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Patient Care

An often overlooked aspect of this is the role of caregivers in the decision-making process. For many of the older patients, there is a great reliance on spouses, adult children, or others in the unpaid provision of care.

Estimates for the prevalence of informal (unpaid) caregiving (proportion of those 18 and older who provide care to one or more adults) show that between 20% and 30% Americans are currently providing care, with wide variation by region and level of care provided. This is a large segment of the population, to say the least.

Over the past 15 years, I have worked with manufacturers and service providers in the healthcare markets, helping them to both generate and put into place insights about their constituents. I am often struck by how little attention is paid to the role of caregivers in decision-making processes. It is highly relevant and appropriate to understand the caregivers’ perspective on many aspects of patient care. Several ambulatory and inpatient therapy areas come to mind including oncology, nephrology, respiratory; just to name a few. As many older adults can simply not live independently at home, the role of the caregiver in facilitating transitions to either assisted living or long-term care facilities is crucially important.

In several of our own studies, we use caregivers as proxies for patients, with some patients unable to physically or mentally provide feedback about preferences, unmet needs, and desired outcomes. It is the caregiver, in fact, who is most important in these cases, as we distill patient preferences into their own, as the caregiver ultimately makes the decisions.

Caregiving Population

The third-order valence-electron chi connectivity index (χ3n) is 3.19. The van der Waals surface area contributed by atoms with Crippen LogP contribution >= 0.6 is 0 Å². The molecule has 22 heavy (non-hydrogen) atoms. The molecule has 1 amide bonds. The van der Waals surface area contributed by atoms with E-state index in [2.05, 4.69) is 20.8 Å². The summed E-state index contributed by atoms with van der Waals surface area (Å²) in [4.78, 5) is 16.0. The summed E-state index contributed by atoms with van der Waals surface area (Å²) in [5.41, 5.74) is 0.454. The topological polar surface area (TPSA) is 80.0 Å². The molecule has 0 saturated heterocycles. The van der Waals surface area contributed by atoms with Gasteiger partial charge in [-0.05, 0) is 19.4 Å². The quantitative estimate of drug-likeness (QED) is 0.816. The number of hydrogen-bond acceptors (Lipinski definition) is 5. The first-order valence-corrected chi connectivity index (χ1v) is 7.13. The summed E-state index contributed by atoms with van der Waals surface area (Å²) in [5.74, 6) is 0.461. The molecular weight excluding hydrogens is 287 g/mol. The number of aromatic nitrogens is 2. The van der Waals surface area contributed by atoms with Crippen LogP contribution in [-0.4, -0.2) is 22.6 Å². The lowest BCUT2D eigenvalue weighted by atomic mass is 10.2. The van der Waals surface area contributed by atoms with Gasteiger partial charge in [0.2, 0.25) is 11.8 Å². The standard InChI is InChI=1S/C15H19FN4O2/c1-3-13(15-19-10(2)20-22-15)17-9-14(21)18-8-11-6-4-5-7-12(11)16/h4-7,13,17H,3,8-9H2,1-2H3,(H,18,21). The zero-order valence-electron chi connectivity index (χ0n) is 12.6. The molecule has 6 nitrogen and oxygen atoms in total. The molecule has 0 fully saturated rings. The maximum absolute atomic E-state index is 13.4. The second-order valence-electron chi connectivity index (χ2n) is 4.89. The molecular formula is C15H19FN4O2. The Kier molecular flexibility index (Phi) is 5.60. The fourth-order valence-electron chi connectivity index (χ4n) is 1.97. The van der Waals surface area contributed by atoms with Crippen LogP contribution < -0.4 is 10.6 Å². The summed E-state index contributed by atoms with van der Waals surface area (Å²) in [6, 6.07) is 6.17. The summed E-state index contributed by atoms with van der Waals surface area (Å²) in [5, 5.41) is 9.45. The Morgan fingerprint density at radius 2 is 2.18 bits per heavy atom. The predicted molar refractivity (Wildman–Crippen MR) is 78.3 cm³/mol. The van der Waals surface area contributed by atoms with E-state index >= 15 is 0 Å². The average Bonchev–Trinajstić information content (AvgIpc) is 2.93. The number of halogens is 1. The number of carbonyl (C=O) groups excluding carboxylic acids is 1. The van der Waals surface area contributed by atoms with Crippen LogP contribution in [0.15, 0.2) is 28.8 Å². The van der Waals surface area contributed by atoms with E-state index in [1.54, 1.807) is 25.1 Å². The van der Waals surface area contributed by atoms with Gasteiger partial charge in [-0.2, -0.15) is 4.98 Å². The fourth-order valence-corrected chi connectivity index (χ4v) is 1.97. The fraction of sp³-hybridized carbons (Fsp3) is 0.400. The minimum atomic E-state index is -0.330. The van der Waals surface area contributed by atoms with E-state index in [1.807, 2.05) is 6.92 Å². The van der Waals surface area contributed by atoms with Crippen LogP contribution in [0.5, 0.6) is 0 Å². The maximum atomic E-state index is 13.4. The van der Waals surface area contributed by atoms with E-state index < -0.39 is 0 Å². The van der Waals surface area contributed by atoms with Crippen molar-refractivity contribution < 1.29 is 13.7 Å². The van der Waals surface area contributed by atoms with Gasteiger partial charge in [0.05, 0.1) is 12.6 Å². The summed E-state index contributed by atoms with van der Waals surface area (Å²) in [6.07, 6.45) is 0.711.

Earlier this month (March 12, 2014), at the American Society of Aging Conference3, two of my colleagues (Thomas Richardson, PhD and Jessica Spilman, MPH) shed light on this topic, with their presentation entitled Caregiving in the USA. Leveraging the results of a study with more than 5,000 completed interviews, there are some key statistics about the caregiving population that are especially important:

• More likely to be women • Most often providing care to a parent • They are the primary caregiver in about half of the cases • Other children or grandchildren are also providing care in more than half of the cases • Decision making: 31% say that they make the final decision about health insurance • More than half spent as much as $1,000 in caring for the adult in past year • 83% do not receive caregiving support services



Thus, this special constituent class can be extremely important from a messaging and delivery perspective with regard to inpatient, ambulatory as well as home care services. But what do we know about them, how can we tap into what makes them tick, and how can we, especially in the service provision side leverage their influence to optimize the delivery and net impact of the health care we provide?

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